I would tell my younger self not to be as naive, if at all possible. I see my son growing up, and I see how much he looks like me, and I think to myself: ‘I hope he’s not as naive as I was when I was his age.’
Tell us something that’s true that almost nobody agrees with you on.
The state can be abused and manipulated by those seeking power. One example would be the influence that some people have over the media. If you take news items on the internet and in the newspaper at face value and believe them to be the truth without applying critical thinking, it often serves the machinations of those seeking power. Perhaps they own a media outlet, or are friends with someone who does, and want the public to see a story from a certain point of view that serves their own dubious purposes. People need to actually analyze the news and realize that the facts are not so clear in many cases, and that news stories are often skewed. Don’t always trust what you read.
As an entrepreneur, what is the one thing you do over and over and recommend everyone else do?
Work hard. There is no substitute for it. Sometimes there are days when it’s difficult and you’re unsure whether whatever you’re working on is going to succeed. Yet, the best, and sometimes only, thing you can do is consistently work hard. Once again, there is no substitute for it.
What is one strategy that has helped you grow your business?
One strategy that has helped me to grow my business has been to look at the trends of the market—to anticipate what will happen in three month’s time judging by what is going on at the present. Sometimes I see a downward trend and I ask myself, “How do I avoid this? How am I going to readjust my strategy?” I’ve done that a number of times, which has led me to study new fields of work. For example, I might need to change my focus in an arbitration case depending on certain market trends. So, taking the time to analyze those trends and be introspective about them is very valuable.
What is one failure you had as an entrepreneur, and how did you overcome it?
I have had, in the past, a number of people that I had to sever ties with. I’ve learned a lot about human nature when that has happened—especially when it comes to figuring out who are the right people to employ in my practice. I didn’t always hire the right kind of people; people that I felt were compatible with what I was trying to accomplish. Then, I would inevitably grow attached, and when I ultimately had to let them go, it made me realize I needed to be more considerate to both myself and to them.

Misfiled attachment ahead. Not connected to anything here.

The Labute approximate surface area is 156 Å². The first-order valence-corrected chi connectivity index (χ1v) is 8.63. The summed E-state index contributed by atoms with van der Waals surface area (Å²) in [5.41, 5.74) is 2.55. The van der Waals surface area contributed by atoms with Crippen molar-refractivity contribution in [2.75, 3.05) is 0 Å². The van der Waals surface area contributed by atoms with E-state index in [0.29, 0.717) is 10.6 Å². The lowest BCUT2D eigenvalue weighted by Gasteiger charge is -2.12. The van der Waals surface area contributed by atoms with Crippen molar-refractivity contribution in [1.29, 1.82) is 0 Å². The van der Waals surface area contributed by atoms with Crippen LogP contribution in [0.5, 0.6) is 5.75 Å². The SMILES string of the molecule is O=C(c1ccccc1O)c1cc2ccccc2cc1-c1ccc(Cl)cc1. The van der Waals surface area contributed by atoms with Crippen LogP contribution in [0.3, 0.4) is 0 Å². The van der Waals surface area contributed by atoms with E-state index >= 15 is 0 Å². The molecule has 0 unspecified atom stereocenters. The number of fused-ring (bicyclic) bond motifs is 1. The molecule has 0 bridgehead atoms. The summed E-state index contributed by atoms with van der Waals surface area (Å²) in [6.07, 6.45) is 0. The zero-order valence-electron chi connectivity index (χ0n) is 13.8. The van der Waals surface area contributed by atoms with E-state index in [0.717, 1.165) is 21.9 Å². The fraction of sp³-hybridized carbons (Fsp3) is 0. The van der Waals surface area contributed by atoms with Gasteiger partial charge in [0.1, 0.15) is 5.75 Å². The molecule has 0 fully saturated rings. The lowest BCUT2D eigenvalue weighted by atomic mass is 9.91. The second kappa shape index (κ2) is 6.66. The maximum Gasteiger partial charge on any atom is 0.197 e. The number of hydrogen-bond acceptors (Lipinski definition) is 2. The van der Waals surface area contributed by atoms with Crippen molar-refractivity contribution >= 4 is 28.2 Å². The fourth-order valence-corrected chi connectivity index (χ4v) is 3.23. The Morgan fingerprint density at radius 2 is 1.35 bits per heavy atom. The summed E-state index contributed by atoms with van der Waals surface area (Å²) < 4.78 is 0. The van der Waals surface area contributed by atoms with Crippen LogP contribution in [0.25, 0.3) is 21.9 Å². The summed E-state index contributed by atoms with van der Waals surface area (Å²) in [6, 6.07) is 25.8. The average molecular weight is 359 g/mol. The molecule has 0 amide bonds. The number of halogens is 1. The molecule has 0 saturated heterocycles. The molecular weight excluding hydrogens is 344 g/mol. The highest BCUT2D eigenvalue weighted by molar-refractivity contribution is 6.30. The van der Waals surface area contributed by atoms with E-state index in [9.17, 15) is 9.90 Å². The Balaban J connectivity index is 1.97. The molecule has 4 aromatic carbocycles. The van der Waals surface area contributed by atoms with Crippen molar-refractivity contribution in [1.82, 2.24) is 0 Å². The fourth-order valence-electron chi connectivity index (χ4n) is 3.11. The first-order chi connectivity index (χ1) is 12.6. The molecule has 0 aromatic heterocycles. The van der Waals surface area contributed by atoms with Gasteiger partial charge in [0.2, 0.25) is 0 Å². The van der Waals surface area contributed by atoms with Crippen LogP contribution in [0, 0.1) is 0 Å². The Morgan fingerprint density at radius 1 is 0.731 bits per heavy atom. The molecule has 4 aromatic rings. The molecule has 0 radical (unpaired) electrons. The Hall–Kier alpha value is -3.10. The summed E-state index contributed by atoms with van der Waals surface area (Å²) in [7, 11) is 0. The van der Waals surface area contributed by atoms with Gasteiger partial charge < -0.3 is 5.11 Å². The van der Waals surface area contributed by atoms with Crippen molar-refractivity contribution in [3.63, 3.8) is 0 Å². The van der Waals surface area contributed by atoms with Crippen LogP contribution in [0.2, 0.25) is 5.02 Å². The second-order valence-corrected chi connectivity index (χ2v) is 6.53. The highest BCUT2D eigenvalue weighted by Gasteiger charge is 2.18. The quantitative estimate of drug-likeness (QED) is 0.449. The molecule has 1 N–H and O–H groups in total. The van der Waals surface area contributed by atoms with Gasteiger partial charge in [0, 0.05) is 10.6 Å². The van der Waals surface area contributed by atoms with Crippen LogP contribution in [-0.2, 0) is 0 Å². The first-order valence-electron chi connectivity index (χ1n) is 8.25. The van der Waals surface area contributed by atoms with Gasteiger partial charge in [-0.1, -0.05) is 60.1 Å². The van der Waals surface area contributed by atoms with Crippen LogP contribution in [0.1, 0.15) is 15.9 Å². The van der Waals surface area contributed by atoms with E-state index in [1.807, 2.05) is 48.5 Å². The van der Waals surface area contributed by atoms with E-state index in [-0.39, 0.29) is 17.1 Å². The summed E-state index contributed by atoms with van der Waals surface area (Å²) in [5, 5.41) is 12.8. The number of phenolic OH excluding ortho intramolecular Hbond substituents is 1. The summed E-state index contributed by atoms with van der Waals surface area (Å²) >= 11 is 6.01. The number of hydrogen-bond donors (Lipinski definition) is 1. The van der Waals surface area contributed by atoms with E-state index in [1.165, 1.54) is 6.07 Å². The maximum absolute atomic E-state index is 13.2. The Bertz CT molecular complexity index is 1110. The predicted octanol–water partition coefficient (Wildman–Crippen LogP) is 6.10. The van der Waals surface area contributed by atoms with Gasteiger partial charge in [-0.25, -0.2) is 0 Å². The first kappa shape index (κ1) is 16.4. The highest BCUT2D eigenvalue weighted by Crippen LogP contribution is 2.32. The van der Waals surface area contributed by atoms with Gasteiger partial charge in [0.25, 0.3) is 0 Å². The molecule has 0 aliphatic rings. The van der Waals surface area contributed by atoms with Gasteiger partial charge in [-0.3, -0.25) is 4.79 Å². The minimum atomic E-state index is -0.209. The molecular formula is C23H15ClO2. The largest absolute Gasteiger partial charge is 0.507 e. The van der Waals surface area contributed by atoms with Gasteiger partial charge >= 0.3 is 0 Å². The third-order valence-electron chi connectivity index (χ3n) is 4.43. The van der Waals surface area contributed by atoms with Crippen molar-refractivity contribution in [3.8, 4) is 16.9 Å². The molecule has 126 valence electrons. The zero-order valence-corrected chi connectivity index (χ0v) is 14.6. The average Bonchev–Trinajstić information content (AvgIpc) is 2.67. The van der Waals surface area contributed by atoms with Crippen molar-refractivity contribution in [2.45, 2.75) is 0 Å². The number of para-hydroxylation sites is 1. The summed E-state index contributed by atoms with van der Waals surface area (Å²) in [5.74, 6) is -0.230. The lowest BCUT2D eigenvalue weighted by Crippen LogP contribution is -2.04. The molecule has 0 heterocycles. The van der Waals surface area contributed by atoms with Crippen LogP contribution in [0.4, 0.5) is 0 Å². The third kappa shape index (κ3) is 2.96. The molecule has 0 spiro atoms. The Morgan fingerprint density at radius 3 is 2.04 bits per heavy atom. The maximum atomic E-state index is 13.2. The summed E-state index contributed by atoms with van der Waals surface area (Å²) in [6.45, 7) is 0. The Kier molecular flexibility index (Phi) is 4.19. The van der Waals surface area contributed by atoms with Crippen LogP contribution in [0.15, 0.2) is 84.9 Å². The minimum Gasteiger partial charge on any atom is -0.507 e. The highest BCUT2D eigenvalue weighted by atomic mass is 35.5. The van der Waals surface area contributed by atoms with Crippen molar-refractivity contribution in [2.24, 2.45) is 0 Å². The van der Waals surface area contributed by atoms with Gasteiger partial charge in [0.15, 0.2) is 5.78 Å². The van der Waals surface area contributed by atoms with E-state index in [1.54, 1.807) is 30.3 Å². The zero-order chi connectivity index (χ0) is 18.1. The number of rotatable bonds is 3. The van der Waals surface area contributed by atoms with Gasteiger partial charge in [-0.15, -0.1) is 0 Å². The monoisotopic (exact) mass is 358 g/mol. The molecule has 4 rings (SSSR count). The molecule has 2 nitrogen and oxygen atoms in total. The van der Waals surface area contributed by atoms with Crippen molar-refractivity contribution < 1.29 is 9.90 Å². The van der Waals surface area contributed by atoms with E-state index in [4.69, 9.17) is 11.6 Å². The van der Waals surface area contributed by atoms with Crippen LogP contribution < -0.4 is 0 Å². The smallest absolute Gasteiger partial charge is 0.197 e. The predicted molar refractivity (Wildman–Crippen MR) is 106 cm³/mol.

What is one business idea that you’re willing to give away to our readers?
One idea I’ve discovered is called a third party funding litigation. It’s a recent trend, but it’s something I’d like to see more people try because it’s a lot like running your own practice, but with fewer obligations. It’s more like investing in litigation in order to reap the returns upon the success of that litigation.
What is the best $100 you recently spent? What and why?
My mother used to say that there is nothing that gives you more joy and happiness than to spread what you have to others, especially to those less fortunate. You don’t need to give a lot, but knowing that what you do give makes a difference in the long term creates a feeling of peace that is hard to come by these days.
What is one piece of software or a web service that helps you be productive?
A piece of software that I’ve used recently is one to help translate work-related documents into different languages. Considering that a lot of the documentation that I work with is in Arabic, which can be very difficult to read, it makes a huge difference.
What is the one book that you recommend our community should read and why?
I read Will by Will Smith last December. It’s a very inspirational book because it deals with the issues he’s had to deal with in his personal life and his career. When you look at the people we call celebrities, we think they don’t have hardships because they seem to live in another world, but that’s not always the case.
What is your favorite quote?
“The greatest glory in living lies not in never falling, but in rising every time we fall.” — Nelson Mandela
- There is no substitute for hard work.
- When hiring, be very careful to make sure new employees are compatible with what you want to accomplish.
- Nothing brings more joy and happiness than giving to those less fortunate, even if it’s only a little bit.
Steve (Stefan) Junge hails from Germany and helps with the day-to-day publishing of interviews on IdeaMensch. While he and Mario don’t share a favorite soccer club, their enthusiasm to help entrepreneurs is a shared passion.